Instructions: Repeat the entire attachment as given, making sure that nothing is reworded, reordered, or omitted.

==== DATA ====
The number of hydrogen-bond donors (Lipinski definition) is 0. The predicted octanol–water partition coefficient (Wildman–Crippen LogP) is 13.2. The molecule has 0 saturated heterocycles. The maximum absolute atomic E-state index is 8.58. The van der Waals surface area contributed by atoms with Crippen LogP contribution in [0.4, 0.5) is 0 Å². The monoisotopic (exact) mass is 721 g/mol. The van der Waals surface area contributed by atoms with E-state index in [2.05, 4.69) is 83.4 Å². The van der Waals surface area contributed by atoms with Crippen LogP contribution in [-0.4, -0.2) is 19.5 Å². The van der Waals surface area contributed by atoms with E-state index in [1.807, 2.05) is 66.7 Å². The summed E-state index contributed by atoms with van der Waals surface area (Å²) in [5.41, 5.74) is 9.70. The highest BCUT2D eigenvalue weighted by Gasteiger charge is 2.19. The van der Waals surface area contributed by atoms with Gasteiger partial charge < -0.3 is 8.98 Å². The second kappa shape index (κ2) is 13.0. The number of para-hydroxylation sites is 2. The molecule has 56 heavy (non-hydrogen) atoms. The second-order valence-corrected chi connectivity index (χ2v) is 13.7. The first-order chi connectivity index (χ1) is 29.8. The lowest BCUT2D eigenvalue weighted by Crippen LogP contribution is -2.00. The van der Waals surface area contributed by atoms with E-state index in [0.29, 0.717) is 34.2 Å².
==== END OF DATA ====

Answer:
The number of hydrogen-bond donors (Lipinski definition) is 0. The predicted octanol–water partition coefficient (Wildman–Crippen LogP) is 13.2. The molecule has 0 saturated heterocycles. The maximum absolute atomic E-state index is 8.58. The van der Waals surface area contributed by atoms with Crippen LogP contribution in [0.4, 0.5) is 0 Å². The monoisotopic (exact) mass is 721 g/mol. The van der Waals surface area contributed by atoms with E-state index in [2.05, 4.69) is 83.4 Å². The van der Waals surface area contributed by atoms with Crippen LogP contribution in [-0.4, -0.2) is 19.5 Å². The van der Waals surface area contributed by atoms with E-state index in [1.807, 2.05) is 66.7 Å². The summed E-state index contributed by atoms with van der Waals surface area (Å²) in [5.41, 5.74) is 9.70. The highest BCUT2D eigenvalue weighted by Gasteiger charge is 2.19. The van der Waals surface area contributed by atoms with Gasteiger partial charge < -0.3 is 8.98 Å². The second kappa shape index (κ2) is 13.0. The number of para-hydroxylation sites is 2. The molecule has 56 heavy (non-hydrogen) atoms. The second-order valence-corrected chi connectivity index (χ2v) is 13.7. The first-order chi connectivity index (χ1) is 29.8. The lowest BCUT2D eigenvalue weighted by Crippen LogP contribution is -2.00. The van der Waals surface area contributed by atoms with E-state index in [0.29, 0.717) is 34.2 Å².